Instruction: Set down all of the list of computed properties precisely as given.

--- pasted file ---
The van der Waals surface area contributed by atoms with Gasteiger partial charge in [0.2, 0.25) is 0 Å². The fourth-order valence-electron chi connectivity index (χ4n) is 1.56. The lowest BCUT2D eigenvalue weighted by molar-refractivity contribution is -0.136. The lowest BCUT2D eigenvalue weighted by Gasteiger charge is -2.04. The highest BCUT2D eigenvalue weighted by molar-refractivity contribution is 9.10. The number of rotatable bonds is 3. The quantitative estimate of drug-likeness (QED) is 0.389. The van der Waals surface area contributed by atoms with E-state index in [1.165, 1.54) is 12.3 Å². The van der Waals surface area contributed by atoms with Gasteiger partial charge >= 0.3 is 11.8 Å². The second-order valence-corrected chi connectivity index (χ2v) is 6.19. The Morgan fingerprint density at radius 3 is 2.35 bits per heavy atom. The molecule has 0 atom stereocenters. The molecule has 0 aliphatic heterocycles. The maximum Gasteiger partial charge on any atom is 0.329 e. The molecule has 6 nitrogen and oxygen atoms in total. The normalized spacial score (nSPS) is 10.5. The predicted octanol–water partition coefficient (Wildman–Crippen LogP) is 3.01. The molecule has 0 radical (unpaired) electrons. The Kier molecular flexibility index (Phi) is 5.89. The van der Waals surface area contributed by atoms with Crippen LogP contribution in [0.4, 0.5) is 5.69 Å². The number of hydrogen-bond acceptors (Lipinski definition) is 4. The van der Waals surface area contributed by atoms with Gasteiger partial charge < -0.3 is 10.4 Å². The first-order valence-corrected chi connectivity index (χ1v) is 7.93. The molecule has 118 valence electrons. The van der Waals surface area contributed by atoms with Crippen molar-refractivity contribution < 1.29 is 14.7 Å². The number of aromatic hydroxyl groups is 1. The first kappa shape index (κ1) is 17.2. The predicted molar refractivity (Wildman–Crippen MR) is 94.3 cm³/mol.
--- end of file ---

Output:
The van der Waals surface area contributed by atoms with Gasteiger partial charge in [0.2, 0.25) is 0 Å². The fourth-order valence-electron chi connectivity index (χ4n) is 1.56. The lowest BCUT2D eigenvalue weighted by molar-refractivity contribution is -0.136. The lowest BCUT2D eigenvalue weighted by Gasteiger charge is -2.04. The highest BCUT2D eigenvalue weighted by molar-refractivity contribution is 9.10. The number of rotatable bonds is 3. The quantitative estimate of drug-likeness (QED) is 0.389. The van der Waals surface area contributed by atoms with E-state index in [1.165, 1.54) is 12.3 Å². The van der Waals surface area contributed by atoms with Gasteiger partial charge >= 0.3 is 11.8 Å². The second-order valence-corrected chi connectivity index (χ2v) is 6.19. The Morgan fingerprint density at radius 3 is 2.35 bits per heavy atom. The molecule has 0 atom stereocenters. The molecule has 0 aliphatic heterocycles. The maximum Gasteiger partial charge on any atom is 0.329 e. The molecule has 6 nitrogen and oxygen atoms in total. The normalized spacial score (nSPS) is 10.5. The predicted octanol–water partition coefficient (Wildman–Crippen LogP) is 3.01. The molecule has 0 radical (unpaired) electrons. The Kier molecular flexibility index (Phi) is 5.89. The van der Waals surface area contributed by atoms with Crippen LogP contribution in [0.4, 0.5) is 5.69 Å². The number of hydrogen-bond acceptors (Lipinski definition) is 4. The van der Waals surface area contributed by atoms with Gasteiger partial charge < -0.3 is 10.4 Å². The first-order valence-corrected chi connectivity index (χ1v) is 7.93. The molecule has 118 valence electrons. The van der Waals surface area contributed by atoms with Crippen molar-refractivity contribution < 1.29 is 14.7 Å². The number of aromatic hydroxyl groups is 1. The first kappa shape index (κ1) is 17.2. The predicted molar refractivity (Wildman–Crippen MR) is 94.3 cm³/mol.